By reporting the abuse, even though anonymously, the criminal matter is put squarely in the hands of the authorities to investigate and in the hands of the victim and family to cooperate so that the abuser can be brought to justice. The authorities will then question the victim and the family of the victim. If they still refuse to cooperate with the police, as with the elders previously, then it goes on record that they did not want the authorities involved. What more can the elders do? They have disfellowshipped the offender, reported the matter, offered spiritual assistance to the family, taken steps to prevent further abuse, and they will continue to carefully monitor the situation as instructed by the Watchtower Society.

There is one question on the telememo that is asked that on the surface may seem inappropriate. Under the Survey Questions, question 9 reads, "How many elders feel the victim was somewhat at fault or willingly participated in the act?"

'How calloused!' cry opposers. They claim it shows a lack of concern and understanding for victims and minimizes the wrongdoing by the offender. Imagine putting part of the blame on a little child as a willing participant in child molesting. How could they possibly asked such an inappropriate question? Again, lets reason on the matter.

All child molesting, as defined by the law of the land, does not involve an older man with a small child as is commonly assumed when discussing child molesting. In some states, consensual sex between a person just past the age of consent and a person near the age of consent is considered rape or child abuse. So for example, if a 20 year old had consensual sex with a 17 year old this might be considered child abuse according to the law in some states. Now we see that the question is not so farfetched after all. Surely the 20 year old in this instance should not be labeled a pedophile or rapist for the rest of his life. The question is both reasonable and appropriate in this case. And that is why the question is there.

Now after closely examining the telememo what can we conclude? Rather than supporting the claims of opposers and apostates it in reality serves as documented evidence in favor of the Watchtower Society. The instructions on the telememo are in harmony with all the letters and other publications written by the Society telling elders to report abuse when mandatory, never discourage or threaten with congregational discipline anyone reporting abuse, take steps to protect the victim, and to carefully monitor the situation to make sure all other children are protected.

In fact, one question asked on the telememo to ensure elders are following these guidelines set forth by the Society is question 3: "Have the elders reviewed the letters of July 1, 1989, March 23, 1992, February 3, 1993?" A review of those letters, which we have quoted from extensively on this site, clearly shows that the claims by opposers about the child abuse policy of Jehovah's Witnesses is patently false and that their claims about the Child Abuse Telememo is nothing but the usual apostate exaggerations and twisting of facts.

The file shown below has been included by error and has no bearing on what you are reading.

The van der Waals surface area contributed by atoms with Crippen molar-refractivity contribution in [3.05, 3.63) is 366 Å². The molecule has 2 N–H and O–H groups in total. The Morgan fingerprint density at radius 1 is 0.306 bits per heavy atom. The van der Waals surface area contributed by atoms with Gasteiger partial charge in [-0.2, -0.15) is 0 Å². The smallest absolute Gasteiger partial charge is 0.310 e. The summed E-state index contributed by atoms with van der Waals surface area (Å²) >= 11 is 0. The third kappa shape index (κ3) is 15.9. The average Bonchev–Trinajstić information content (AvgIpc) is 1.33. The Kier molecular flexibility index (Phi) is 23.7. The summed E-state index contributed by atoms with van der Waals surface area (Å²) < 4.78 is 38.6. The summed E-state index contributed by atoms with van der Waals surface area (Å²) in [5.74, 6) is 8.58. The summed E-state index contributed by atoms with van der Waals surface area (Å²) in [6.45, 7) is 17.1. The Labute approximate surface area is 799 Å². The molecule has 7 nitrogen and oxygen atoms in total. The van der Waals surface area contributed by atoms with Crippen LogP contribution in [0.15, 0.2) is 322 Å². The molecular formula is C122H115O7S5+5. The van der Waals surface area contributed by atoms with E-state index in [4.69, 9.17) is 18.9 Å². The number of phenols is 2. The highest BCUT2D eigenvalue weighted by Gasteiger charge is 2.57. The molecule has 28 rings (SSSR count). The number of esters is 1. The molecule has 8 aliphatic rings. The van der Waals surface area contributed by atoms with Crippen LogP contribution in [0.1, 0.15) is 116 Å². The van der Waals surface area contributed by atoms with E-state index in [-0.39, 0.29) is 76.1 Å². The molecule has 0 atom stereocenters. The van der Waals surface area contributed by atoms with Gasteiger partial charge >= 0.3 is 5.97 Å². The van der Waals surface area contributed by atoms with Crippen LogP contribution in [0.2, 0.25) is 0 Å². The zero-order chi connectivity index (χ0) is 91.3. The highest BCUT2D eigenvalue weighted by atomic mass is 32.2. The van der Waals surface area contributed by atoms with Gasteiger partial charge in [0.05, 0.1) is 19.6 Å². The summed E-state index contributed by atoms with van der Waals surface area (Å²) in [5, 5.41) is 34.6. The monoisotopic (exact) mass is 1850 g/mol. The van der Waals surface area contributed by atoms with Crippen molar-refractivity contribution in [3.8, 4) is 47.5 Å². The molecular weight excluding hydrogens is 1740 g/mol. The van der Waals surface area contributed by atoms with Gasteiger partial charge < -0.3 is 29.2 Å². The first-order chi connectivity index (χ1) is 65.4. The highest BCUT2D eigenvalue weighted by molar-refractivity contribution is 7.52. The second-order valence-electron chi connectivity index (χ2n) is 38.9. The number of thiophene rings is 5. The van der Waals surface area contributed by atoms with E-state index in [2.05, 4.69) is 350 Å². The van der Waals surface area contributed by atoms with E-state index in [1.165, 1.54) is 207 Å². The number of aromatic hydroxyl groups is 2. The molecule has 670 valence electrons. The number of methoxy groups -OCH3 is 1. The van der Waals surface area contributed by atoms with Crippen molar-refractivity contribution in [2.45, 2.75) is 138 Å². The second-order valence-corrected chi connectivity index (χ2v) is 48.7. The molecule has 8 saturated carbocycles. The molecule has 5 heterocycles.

Such exaggerations, twisting of facts, deceitfulness, and outright lies are common tactics of critics of the child abuse policy of Jehovah's Witnesses.

kimmy jo said...

I am not throwing my pearls to swine.

frank deserves to have his say, be it right or wrong. Even if it is lame defense against absolute proof. He is trained that Satan is trying to turn him away from serving his god. So he would respond like this. I am sad for you that your loyalties are so misplaced. You put your faith in a human corporation calling itself acceptable and approved by the True God! The watchtower society guides you all the way with it's teachings.

In the end of the matter justice will be done.

Iceguy said...

Kimmy Jo
Frank can have his say but all he is doing is cut and pasting from 3rdwitness website...which by the way the WTS condiders an apostate.

It is sad that they can't feel sorry for the victims and then blame boe's instead of the Org. If the Org had a clear cut policy on child molestation mistakes by boe's would not happen.

Ronde said...

iceguy said:

"Frank can have his say but all he is doing is cut and pasting from 3rdwitness website...which by the way the WTS condiders an apostate."

No, the WTS does not consider it apostate.

"It is sad that they can't feel sorry for the victims and then blame boe's instead of the Org."

What is there to blame? The elders did not do any abusing.

The blame falls only on the perp and the parents for not training the children and teaching.


" If the Org had a clear cut policy on child molestation mistakes by boe's would not happen."

The BOE is not involved with any molestation. They are not the accused.

Nathan said...

excellent posts frank! thank you for taking the time to present this all. unfortunately I don't find that much time, although I would love to add my 2 cents here too.

Interestingly not much was answered to your presentation (in fact nothing of substance).

thanks againg man, good job!

kimmy jo said...

frank,

you are fighting the wrong battle, defending the undefendable, running against the wind with your eyes closed.

Anonymous said...

attempting to defend an indefensible cult on an apostate website... the irony is just too funny..

jwcpp said...

If you'd like to know the truth about the Watch Tower child abuse policy, plese read here.